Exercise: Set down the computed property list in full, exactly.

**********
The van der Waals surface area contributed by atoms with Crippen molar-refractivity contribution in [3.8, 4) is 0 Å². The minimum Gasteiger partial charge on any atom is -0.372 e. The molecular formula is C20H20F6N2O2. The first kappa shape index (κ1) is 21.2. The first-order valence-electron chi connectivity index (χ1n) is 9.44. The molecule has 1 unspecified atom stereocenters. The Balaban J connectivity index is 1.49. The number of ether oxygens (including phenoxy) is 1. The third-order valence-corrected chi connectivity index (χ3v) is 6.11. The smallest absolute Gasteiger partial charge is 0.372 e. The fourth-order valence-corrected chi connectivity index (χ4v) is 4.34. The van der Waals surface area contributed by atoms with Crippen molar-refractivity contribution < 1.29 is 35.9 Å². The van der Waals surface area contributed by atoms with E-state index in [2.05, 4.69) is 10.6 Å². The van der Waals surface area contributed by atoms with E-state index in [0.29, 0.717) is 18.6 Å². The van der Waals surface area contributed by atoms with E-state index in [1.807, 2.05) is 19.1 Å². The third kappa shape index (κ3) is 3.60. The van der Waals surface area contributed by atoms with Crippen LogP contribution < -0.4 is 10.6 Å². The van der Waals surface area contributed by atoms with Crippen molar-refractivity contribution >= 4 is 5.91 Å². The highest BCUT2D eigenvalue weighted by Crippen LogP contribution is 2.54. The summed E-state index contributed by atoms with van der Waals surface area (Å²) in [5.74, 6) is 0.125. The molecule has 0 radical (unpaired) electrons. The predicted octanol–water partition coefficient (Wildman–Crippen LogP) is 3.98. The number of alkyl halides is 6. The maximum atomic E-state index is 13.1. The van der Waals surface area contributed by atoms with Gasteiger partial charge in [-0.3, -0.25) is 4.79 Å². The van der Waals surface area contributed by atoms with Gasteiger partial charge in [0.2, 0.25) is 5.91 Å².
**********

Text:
The van der Waals surface area contributed by atoms with Crippen molar-refractivity contribution in [3.8, 4) is 0 Å². The minimum Gasteiger partial charge on any atom is -0.372 e. The molecular formula is C20H20F6N2O2. The first kappa shape index (κ1) is 21.2. The first-order valence-electron chi connectivity index (χ1n) is 9.44. The molecule has 1 unspecified atom stereocenters. The Balaban J connectivity index is 1.49. The number of ether oxygens (including phenoxy) is 1. The third-order valence-corrected chi connectivity index (χ3v) is 6.11. The smallest absolute Gasteiger partial charge is 0.372 e. The fourth-order valence-corrected chi connectivity index (χ4v) is 4.34. The van der Waals surface area contributed by atoms with Crippen molar-refractivity contribution < 1.29 is 35.9 Å². The van der Waals surface area contributed by atoms with E-state index in [2.05, 4.69) is 10.6 Å². The van der Waals surface area contributed by atoms with E-state index in [0.29, 0.717) is 18.6 Å². The van der Waals surface area contributed by atoms with E-state index in [1.807, 2.05) is 19.1 Å². The third kappa shape index (κ3) is 3.60. The van der Waals surface area contributed by atoms with Crippen LogP contribution < -0.4 is 10.6 Å². The van der Waals surface area contributed by atoms with Crippen molar-refractivity contribution >= 4 is 5.91 Å². The highest BCUT2D eigenvalue weighted by Crippen LogP contribution is 2.54. The summed E-state index contributed by atoms with van der Waals surface area (Å²) in [5.74, 6) is 0.125. The molecule has 0 radical (unpaired) electrons. The predicted octanol–water partition coefficient (Wildman–Crippen LogP) is 3.98. The number of alkyl halides is 6. The maximum atomic E-state index is 13.1. The van der Waals surface area contributed by atoms with Gasteiger partial charge in [-0.3, -0.25) is 4.79 Å². The van der Waals surface area contributed by atoms with Gasteiger partial charge in [0.2, 0.25) is 5.91 Å².